The Department of Journalism strives to prepare its students to become well-educated, principled citizens who are capable of initiating careers as skilled journalists, public relations practitioners and other related communication professionals.
Program Learning Outcomes
- Students will be able to report and write for diverse publics, using proper grammar and punctuation, word usage and spelling, sentence and storytelling structures across multiple journalistic formats.
- Students will be able to gather and analyze information, including basic numerical concepts, using reporting techniques, such as interviewing, observation, and researching primary and secondary sources.
- Students will be able to think critically, creatively and independently.
- Students will demonstrate an understanding of professional ethical principles and work ethically in pursuit of truth, accuracy, fairness, and diversity.
- Students will apply tools and technologies appropriate for the news media professions in which they work to communicate for and with diverse publics.
- Students will be able to understand and apply the historical, theoretical, legal and societal contexts for producing and consuming news media for consumers, ranging from local to global publics.
The Journalism program is designed for students who seek careers in a wide variety of contemporary news media options – digital and print newspaper/magazine concentrations, photojournalism/visual communication and graphics; television and radio news; new and ethnic media as well as public relations.
Located in the Robert A.M. Stern-designed Manzanita Hall, Journalism’s modern facilities feature industry-standard news labs for broadcast and multimedia production, a digital photo lab and specialized instructional areas in both skills and lecture courses.
Bachelor of Arts in Journalism
• The Bachelor of Arts degree provides a balance of practical and theoretical elements of journalism and mass communication. Students take core courses in media history and theory in tandem with a variety of skills courses emphasizing the diverse elements of today’s news media landscape (37 units, plus 15 units in a collateral field of study). The general Journalism degree affords students the opportunity to take courses in an particular emphasis, such as broadcast, or they can sample courses in all of the emphases.
Areas of Emphasis:
• Newspaper (print/online): Designed around practical experience and knowledge to prepare students for online and print news careers. They apply the skills they gain in courses, such as reporting, editing, multimedia, social media, design and photojournalism. Students in the practicum work for the online and print editions of the award-winning Daily Sundial, which also produces content for a mobile app, available on iOS and Android platforms.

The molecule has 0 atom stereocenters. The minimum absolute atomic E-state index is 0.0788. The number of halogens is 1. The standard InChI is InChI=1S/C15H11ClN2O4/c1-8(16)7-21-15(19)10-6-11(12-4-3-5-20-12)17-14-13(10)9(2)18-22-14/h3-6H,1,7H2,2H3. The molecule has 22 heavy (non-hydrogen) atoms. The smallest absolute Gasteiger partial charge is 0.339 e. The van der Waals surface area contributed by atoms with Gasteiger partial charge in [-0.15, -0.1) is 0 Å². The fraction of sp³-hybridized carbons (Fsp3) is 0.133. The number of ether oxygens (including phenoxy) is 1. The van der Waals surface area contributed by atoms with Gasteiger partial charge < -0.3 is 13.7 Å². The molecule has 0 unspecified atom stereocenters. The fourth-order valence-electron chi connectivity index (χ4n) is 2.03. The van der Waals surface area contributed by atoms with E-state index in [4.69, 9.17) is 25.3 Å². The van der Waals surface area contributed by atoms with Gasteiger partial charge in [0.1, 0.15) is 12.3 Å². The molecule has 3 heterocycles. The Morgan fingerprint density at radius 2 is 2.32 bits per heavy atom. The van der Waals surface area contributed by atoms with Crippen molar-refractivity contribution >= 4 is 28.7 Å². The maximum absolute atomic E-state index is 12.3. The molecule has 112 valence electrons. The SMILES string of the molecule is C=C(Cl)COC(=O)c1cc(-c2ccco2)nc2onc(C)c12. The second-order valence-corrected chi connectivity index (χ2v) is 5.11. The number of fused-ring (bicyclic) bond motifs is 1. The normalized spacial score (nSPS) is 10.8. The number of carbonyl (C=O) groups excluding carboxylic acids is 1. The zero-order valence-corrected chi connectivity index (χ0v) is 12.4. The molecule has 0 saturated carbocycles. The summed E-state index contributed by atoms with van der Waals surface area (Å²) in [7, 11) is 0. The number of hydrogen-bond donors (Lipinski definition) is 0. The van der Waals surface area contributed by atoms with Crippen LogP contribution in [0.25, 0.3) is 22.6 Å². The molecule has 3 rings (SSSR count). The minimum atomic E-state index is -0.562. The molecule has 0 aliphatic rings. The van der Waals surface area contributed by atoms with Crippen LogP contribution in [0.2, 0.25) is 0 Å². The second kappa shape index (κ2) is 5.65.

• Broadcast (radio/television): The sequence provides students with training comparable to an entry-level professional position in news by teaching them to write, edit, report, produce and anchor news for the campus-based public radio station, KCSN, as well as On Point, a multimedia public affairs program, and Valley View News, the weekly program covering news and feature stories about
the San Fernando Valley.
• Magazine and Freelance: Students seeking careers in freelance, magazine or alternative media take the Department’s magazine courses and publish the award-winning Scene magazine. Students in magazine classes learn reporting, article writing, graphics and design as well as photojournalism.
• Photojournalism: Students are exposed to advanced digital and documentary techniques. Photojournalism students work on the Daily Sundial, El Nuevo Sol, Scene magazine and produce independent documentary projects.
• Public Relations: The public relations concentration teaches theory, but also focuses on how to apply what they have learned to “real-life” situations, involving corporations, government agencies, non-profit organizations and the entertainment industry. Students learn about crisis communication, audience analysis and social media as they develop public relations and marketing strategies and plans for clients through projects and the student-run Matador PR firm.
• General: While all Journalism majors are considered "general," some students, instead of choosing a particular set of emphasis courses, prefer creating a custom group of upper division courses to match the skills required in today’s multimedia newsrooms.
Minor in Journalism
• The Journalism Minor provides students with the opportunity to take specialized journalism courses to develop the skills and knowledge of the field (20-22 units).
Minor in Spanish-language Interdisciplinary Journalism
• The Interdisciplinary Minor in Spanish-Language Journalism prepares students to report on Spanish-language and Latino communities. The interdisciplinary minor consists of study designed specifically for the program’s core and in the four participating departments and programs (24 units, including 6 in the Journalism core and 18 units from Journalism, Chicano/a Studies, Central American Studies and Spanish).
Master of Arts in Mass Communication
• The Master of Art in Mass Communication requires analytical and research skills and culminates in a thesis or graduate project in an applied setting. MA students focus on the primary interest of their choice, investigating issues they may later face as professionals by probing the intellectual, social and technical aspects of mass communication (30 units).